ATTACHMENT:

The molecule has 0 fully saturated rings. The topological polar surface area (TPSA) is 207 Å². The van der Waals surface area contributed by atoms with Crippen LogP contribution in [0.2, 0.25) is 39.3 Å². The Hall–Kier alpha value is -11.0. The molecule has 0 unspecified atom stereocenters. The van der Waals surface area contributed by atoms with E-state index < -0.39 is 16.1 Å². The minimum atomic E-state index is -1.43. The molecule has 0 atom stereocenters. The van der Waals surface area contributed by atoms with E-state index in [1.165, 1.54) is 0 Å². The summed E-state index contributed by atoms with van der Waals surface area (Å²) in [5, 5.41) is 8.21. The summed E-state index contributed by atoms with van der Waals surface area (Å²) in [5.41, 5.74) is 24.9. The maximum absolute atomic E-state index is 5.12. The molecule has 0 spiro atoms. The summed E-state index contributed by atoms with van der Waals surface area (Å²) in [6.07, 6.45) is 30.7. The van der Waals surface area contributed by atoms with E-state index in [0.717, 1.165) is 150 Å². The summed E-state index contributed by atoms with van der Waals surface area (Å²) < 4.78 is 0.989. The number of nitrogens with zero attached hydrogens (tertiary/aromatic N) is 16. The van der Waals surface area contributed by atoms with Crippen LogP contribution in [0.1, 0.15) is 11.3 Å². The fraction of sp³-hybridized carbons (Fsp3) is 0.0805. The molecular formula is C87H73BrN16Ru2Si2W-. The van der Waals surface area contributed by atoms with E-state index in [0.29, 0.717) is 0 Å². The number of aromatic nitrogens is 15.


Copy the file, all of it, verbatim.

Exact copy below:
The molecule has 0 fully saturated rings. The topological polar surface area (TPSA) is 207 Å². The van der Waals surface area contributed by atoms with Crippen LogP contribution in [0.2, 0.25) is 39.3 Å². The Hall–Kier alpha value is -11.0. The molecule has 0 unspecified atom stereocenters. The van der Waals surface area contributed by atoms with E-state index < -0.39 is 16.1 Å². The minimum atomic E-state index is -1.43. The molecule has 0 atom stereocenters. The van der Waals surface area contributed by atoms with E-state index in [1.165, 1.54) is 0 Å². The summed E-state index contributed by atoms with van der Waals surface area (Å²) in [5, 5.41) is 8.21. The summed E-state index contributed by atoms with van der Waals surface area (Å²) in [5.41, 5.74) is 24.9. The maximum absolute atomic E-state index is 5.12. The molecule has 0 spiro atoms. The summed E-state index contributed by atoms with van der Waals surface area (Å²) in [6.07, 6.45) is 30.7. The van der Waals surface area contributed by atoms with E-state index in [0.717, 1.165) is 150 Å². The summed E-state index contributed by atoms with van der Waals surface area (Å²) < 4.78 is 0.989. The number of nitrogens with zero attached hydrogens (tertiary/aromatic N) is 16. The van der Waals surface area contributed by atoms with Crippen LogP contribution in [0.1, 0.15) is 11.3 Å². The fraction of sp³-hybridized carbons (Fsp3) is 0.0805. The molecular formula is C87H73BrN16Ru2Si2W-. The van der Waals surface area contributed by atoms with E-state index in [0.29, 0.717) is 0 Å². The number of aromatic nitrogens is 15.